Remembering

I must concede that it’s a blessing not to have a regular commute. This is the obvious conclusion of a day out in London, setting off early from home for an appointment at the consulate in Knightsbridge. The Metropolitan Line, as usual, was delayed and slow running due to signal failure at Moorgate, so the journey took nearly two hours door to door.

We used to do this daily years ago, first from West Ealing to Paddington, then this route as far as Baker Street. We couldn’t do it anymore. London now is a place to visit for socialising alone, for momentary pleasure. This visit would be the same. Upon completing the bureaucracy we couldn’t complete in Istanbul three weeks ago, we would at last get to go on our belated anniversary date, enjoying the finest Persian cuisine before our journey home.

London is mostly now there for reminiscing — although I’m not sure I want to be reminded of everything. While recalling the places we went to arrange our marriage, my beloved reminds me that it nearly didn’t happen. I had two ultimatums then — hers and my family’s, and I had to decide where I was going to stand. To stand up for what I wanted, and go ahead, or to abandon the whole thing. I don’t like to think of that time, or the pressure I found myself under.

This city carries a lot of bittersweet memories for me. The student years, stomping around Central London. Finding my faith here, and moving amongst the city’s diverse communities. The early years of marriage in west London. Some peculiar jobs all over the place: that warehouse in Wembley, the internet café in Green Lanes, the restaurant in Mayfair, the patient records department in Marylebone. Times weren’t always easy in those early years.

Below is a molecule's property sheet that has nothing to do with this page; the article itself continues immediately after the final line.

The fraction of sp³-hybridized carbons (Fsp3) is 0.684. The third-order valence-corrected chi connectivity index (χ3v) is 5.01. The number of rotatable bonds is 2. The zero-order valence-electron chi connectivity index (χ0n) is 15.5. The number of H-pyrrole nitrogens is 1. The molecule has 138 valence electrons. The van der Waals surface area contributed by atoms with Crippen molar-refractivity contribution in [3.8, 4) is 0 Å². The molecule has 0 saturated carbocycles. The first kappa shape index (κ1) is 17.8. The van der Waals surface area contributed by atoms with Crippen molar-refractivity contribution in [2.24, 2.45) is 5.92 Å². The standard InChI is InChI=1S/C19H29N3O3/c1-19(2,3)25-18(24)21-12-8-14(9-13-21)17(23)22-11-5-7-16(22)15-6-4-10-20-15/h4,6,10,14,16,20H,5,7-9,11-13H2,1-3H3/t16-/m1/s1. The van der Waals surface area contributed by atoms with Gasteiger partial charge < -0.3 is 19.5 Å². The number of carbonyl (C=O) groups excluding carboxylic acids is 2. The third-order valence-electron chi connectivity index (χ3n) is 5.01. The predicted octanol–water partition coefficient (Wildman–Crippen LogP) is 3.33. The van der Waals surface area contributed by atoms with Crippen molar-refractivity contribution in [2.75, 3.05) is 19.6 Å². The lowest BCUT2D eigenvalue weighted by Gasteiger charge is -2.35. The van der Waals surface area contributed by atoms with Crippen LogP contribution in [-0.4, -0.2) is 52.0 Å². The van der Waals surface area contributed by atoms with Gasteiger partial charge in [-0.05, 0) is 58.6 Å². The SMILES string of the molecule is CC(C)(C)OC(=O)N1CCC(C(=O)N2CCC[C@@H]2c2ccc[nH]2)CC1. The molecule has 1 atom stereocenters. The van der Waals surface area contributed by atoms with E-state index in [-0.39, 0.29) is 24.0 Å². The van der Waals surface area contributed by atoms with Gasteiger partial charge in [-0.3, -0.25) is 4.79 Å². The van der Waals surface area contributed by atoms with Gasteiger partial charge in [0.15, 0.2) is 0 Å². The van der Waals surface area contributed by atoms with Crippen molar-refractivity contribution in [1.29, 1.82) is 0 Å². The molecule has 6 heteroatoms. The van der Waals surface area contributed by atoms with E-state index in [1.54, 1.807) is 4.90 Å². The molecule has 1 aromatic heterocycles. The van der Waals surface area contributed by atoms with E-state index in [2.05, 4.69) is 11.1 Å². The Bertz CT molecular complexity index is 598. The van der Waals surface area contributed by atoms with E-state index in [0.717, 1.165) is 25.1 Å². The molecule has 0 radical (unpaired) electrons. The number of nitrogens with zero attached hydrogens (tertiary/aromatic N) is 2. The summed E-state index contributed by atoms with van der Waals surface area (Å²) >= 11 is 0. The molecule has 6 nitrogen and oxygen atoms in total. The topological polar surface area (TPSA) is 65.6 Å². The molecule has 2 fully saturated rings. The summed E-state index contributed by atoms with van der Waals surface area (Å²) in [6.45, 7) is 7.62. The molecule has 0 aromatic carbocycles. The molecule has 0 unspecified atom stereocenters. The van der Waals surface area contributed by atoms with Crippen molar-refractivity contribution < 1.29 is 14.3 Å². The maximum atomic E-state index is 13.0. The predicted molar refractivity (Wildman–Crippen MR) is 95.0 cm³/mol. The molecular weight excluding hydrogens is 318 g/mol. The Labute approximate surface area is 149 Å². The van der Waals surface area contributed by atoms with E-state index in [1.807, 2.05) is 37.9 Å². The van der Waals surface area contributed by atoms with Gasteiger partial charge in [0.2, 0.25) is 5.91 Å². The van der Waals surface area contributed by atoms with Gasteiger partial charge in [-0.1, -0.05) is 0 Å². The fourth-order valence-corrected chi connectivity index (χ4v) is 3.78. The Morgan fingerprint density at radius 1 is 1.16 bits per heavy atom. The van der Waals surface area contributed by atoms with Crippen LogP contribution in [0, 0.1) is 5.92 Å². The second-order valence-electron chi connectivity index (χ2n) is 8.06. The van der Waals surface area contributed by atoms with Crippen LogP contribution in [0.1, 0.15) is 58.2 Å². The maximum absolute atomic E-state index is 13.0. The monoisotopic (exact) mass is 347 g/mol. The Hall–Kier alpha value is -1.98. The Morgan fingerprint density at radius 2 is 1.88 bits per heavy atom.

So let’s reminisce, but not too seriously. Let’s try to remember the good times, the happy moments. I can’t honestly say they were the best of times. No, they were tough. But sometimes you have to go back to remember. Just like that long and boring commute. Thankful to have been reminded of the blessings we now have, not having to spend three hours a day stuck in a rickety, noisy, crowded, delayed tube carriage, leaving early all year around, in freezing fog or sweltering heat, and returning home exhausted with itchy scalp, aching back and black snot. Yes, I recall all of that now.

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